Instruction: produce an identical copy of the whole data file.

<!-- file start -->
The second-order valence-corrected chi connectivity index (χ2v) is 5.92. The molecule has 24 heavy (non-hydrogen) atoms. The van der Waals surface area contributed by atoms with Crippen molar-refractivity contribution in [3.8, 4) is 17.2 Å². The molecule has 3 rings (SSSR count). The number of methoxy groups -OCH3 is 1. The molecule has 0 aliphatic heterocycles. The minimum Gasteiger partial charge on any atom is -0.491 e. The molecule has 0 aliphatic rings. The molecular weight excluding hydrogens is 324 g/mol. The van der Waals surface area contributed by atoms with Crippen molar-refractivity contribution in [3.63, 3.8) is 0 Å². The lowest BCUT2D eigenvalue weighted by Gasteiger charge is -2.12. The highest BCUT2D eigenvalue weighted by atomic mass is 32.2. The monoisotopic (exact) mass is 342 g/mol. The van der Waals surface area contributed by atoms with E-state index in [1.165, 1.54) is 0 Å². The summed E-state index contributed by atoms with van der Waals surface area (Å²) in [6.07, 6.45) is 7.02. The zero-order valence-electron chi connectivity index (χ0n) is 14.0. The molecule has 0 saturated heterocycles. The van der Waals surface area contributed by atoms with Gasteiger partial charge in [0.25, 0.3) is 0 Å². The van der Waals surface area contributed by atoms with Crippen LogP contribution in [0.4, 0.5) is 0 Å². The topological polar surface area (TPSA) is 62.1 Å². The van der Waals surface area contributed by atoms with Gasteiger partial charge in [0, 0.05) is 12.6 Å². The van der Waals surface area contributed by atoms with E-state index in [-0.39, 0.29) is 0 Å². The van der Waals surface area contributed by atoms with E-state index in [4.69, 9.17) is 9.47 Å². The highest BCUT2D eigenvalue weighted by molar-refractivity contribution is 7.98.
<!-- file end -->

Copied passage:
The second-order valence-corrected chi connectivity index (χ2v) is 5.92. The molecule has 24 heavy (non-hydrogen) atoms. The van der Waals surface area contributed by atoms with Crippen molar-refractivity contribution in [3.8, 4) is 17.2 Å². The molecule has 3 rings (SSSR count). The number of methoxy groups -OCH3 is 1. The molecule has 0 aliphatic heterocycles. The minimum Gasteiger partial charge on any atom is -0.491 e. The molecule has 0 aliphatic rings. The molecular weight excluding hydrogens is 324 g/mol. The van der Waals surface area contributed by atoms with Crippen molar-refractivity contribution in [3.63, 3.8) is 0 Å². The lowest BCUT2D eigenvalue weighted by Gasteiger charge is -2.12. The highest BCUT2D eigenvalue weighted by atomic mass is 32.2. The monoisotopic (exact) mass is 342 g/mol. The van der Waals surface area contributed by atoms with E-state index in [1.165, 1.54) is 0 Å². The summed E-state index contributed by atoms with van der Waals surface area (Å²) in [6.07, 6.45) is 7.02. The zero-order valence-electron chi connectivity index (χ0n) is 14.0. The molecule has 0 saturated heterocycles. The van der Waals surface area contributed by atoms with Gasteiger partial charge in [0.25, 0.3) is 0 Å². The van der Waals surface area contributed by atoms with Crippen LogP contribution in [0.4, 0.5) is 0 Å². The topological polar surface area (TPSA) is 62.1 Å². The van der Waals surface area contributed by atoms with Gasteiger partial charge in [0, 0.05) is 12.6 Å². The van der Waals surface area contributed by atoms with E-state index in [-0.39, 0.29) is 0 Å². The van der Waals surface area contributed by atoms with E-state index in [4.69, 9.17) is 9.47 Å². The highest BCUT2D eigenvalue weighted by molar-refractivity contribution is 7.98.